From the description -- and a short description is all that's available now -- of a Notice of Proposed Rule Making (NPRM) that Social Security has sent to the Office of Management and Budget (OMB) for approval:
We propose to require claimants to inform us about or submit all evidence known to them that relates to their disability claim, subject to two exceptions for privileged communications and work product. This requirement would include the duty to submit all relevant evidence obtained from any source in its entirety, unless subject to an exception. We also propose to require a representative to help the claimant obtain the information or evidence that the claimant must submit under our regulations.This NPRM may be changed as a result as a result of OMB concerns. At best, it will take some months to get this through OMB. OMB has slowed down greatly as a result of the government shutdown and sequestration. If this gets through OMB, it is still just a proposed rule. It would have to be published in the Federal Register. Social Security would have to allow comments on the NPRM and then consider them. My gut feeling is that this proposal will prove to be problematic. Let me list a few concerns that occur to me off the top of my head which may indicate why this is more complicated than it may seem at first:
- What does "all evidence known to them" mean? How far does this extend? A single hospital admission can generate more than a thousand pages of medical records. Does Social Security really want all of these? If Social Security doesn't really mean "all", how are attorneys supposed to decide what to obtain without using their judgment? Once attorneys start using their judgment, is this going to mean anything?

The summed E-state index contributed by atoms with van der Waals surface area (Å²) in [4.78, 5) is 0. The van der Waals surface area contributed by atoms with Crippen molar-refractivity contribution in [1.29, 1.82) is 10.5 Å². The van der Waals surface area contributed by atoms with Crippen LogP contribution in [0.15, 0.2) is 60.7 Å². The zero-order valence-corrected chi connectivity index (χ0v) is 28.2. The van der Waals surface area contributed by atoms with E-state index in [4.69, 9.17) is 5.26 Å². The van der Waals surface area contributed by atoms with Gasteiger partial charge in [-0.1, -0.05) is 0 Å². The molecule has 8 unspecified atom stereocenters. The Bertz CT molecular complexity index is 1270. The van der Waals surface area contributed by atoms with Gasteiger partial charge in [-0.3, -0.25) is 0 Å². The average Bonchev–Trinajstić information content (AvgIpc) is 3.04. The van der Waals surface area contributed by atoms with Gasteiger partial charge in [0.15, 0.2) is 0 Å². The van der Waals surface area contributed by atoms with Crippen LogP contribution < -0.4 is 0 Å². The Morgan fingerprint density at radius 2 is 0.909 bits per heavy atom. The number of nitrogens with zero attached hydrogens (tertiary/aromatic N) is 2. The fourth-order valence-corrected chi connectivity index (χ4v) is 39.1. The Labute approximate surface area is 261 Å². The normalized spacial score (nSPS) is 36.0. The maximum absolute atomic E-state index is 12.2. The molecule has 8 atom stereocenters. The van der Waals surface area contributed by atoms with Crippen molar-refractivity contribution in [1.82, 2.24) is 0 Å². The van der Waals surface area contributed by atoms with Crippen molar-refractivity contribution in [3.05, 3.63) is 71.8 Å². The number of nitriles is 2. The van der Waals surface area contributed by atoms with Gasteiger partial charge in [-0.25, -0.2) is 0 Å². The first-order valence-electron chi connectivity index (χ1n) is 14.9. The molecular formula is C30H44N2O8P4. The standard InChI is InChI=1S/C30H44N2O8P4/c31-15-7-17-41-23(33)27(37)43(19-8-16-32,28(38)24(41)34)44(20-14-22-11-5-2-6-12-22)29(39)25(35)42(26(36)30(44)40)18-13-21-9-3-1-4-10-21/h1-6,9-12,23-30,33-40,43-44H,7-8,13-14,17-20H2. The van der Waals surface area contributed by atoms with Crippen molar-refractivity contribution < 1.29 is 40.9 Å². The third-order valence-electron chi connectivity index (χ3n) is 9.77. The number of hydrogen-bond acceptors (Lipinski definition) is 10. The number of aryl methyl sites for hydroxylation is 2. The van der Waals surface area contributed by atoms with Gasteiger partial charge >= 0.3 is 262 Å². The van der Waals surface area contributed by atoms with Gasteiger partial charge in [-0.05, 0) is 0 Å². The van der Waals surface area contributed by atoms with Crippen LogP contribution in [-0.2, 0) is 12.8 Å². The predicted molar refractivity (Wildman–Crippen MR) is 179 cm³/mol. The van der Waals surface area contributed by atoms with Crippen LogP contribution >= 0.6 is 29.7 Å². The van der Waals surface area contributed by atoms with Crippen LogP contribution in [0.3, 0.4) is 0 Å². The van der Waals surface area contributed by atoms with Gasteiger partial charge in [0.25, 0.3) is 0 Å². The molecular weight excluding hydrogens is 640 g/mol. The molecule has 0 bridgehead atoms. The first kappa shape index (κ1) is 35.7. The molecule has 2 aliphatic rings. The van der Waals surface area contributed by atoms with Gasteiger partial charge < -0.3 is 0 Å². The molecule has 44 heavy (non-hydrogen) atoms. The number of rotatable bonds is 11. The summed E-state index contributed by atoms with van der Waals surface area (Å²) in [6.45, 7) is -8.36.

- What does "relate to their disability claim" mean? What if a client has had treatment for infertility or something else probably unrelated to their disabling impairment or impairment that the client may reasonably feel is none of Social Security's business? How does one determine what is "related" to the disability claim?
- How far does the duty to assist a claimant to obtain medical records extend? Medical records can be expensive to obtain. Are attorneys obliged to spend $500 to get medical records that Social Security, itself, declined to obtain? Does the Social Security Act even allow the imposition of this sort of financial burden on attorneys?
- When does an attorney have this obligation? If attorneys have this obligation at the initial level, they're going to be duplicating Disability Determination Services efforts. If attorneys do have this obligation at the initial level, maybe they just won't take on cases at the initial level anymore since the effort and expense will be disproportionate to the potential fees. Does Social Security wants attorneys to withdraw from initial and reconsideration representation?
If Social Security goes ahead with this and it has teeth, expect endless controversies and unintended consequences. I know the Republicans in Congress are howling about Binder and Binder but be careful. This isn't simple. Those Republicans are going to be howling about something no matter what Social Security does.